What Is Slam?

The poetry slam is a poetry event created in 1984 by a Chicago construction worker named Marc Smith. Smith’s goal was to create a poetry gathering that would encourage his community to see poetry as he did – vital, living and accessible to everyone. 

In poetry slams, poets read or recite their own original work with no costumes, props or musical accompaniment. The poetry performances are then assessed by a group of judges (randomly selected from the audience) on a scale of 0–10. The poets whose work scores the highest move on to additional rounds with a winner being crowned at the end of the evening. 

From the beginning, the poetry slam was a hit with poets and audiences alike. The easy-to-recreate concept was soon adopted by venues across the country. Two and half decades later, poetry slams are common fixtures in hundreds of communities, schools and arts venues – giving each unique community a venue in which to spotlight and celebrate the poets working and living in their own communities.

Marc “So What!” Smith, the original, put it this way: 

A Poetry Slam … is a word circus, a school, a town meeting, a playground, a sports arena, a temple, a burlesque show, a revelation, a mass guffaw, holy ground and possibly all of these things mixed together. Slam poetry is performance poetry. It’s the marriage of a text to its artful presentation on stage to an audience that has permission (and perhaps the responsibility) to talk back. The audience is the primary judge of the quality of the poetry and its presentation.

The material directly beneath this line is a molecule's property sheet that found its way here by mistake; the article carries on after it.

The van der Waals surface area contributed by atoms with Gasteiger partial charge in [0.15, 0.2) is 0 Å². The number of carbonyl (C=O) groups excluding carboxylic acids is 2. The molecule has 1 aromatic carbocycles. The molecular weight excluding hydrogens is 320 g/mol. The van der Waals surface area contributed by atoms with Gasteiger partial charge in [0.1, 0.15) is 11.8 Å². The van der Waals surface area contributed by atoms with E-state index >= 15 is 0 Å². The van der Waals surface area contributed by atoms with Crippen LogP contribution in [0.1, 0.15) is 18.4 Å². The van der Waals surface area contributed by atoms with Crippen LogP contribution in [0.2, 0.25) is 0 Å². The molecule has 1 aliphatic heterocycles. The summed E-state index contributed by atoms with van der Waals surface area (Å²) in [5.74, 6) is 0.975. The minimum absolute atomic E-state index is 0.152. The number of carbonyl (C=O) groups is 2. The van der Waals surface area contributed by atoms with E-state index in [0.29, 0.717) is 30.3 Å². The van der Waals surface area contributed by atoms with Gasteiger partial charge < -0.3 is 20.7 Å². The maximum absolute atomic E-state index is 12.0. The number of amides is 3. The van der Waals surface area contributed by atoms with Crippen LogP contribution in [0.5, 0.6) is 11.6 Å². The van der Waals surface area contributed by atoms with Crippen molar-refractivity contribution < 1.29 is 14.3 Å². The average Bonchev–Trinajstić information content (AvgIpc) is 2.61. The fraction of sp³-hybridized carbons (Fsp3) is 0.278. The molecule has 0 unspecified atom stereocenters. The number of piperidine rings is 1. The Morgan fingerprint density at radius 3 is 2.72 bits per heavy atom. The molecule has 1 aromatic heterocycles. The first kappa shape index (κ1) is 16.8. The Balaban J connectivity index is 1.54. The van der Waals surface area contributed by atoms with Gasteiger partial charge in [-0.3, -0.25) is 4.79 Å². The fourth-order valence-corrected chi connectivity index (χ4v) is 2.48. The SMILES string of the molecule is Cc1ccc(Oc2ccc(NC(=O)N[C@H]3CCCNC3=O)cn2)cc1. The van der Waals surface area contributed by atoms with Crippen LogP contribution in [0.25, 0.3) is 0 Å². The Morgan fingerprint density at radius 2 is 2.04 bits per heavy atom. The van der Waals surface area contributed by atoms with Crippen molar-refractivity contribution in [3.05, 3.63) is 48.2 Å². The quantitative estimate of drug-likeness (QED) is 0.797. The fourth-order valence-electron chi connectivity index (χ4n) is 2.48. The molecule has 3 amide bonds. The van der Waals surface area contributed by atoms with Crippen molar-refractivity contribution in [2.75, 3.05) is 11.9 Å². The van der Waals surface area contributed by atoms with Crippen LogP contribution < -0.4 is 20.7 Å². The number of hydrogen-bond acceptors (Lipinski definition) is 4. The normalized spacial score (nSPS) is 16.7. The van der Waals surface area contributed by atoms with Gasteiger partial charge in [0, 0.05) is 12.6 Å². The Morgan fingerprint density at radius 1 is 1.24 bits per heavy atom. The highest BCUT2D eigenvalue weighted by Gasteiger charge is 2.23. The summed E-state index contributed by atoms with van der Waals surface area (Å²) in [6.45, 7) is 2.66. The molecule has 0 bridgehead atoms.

― Marc Kelly Smith, Stage a Poetry Slam


And of slam’s people, Daniel Nester writes:

The poetry slam is a competition, often a fierce one. But it’s more than that. It’s an ethos, a community, the band and theatre cliques from high school writ large. We’re not talking about Jets or Sharks from West Side Story here, mind you: we’re talking about slam poets, wordsmiths who, without fear and with balls (and ovaries!) of steel, provoke hundreds, if not thousands of people every year to stand up and cheer, snap their fingers, and give perfect tens. To poetry.
― Quoted in: Cristin O’Keefe Aptowicz, Words in Your Face: A Guided Tour Through Twenty Years of the New York Poetry Slam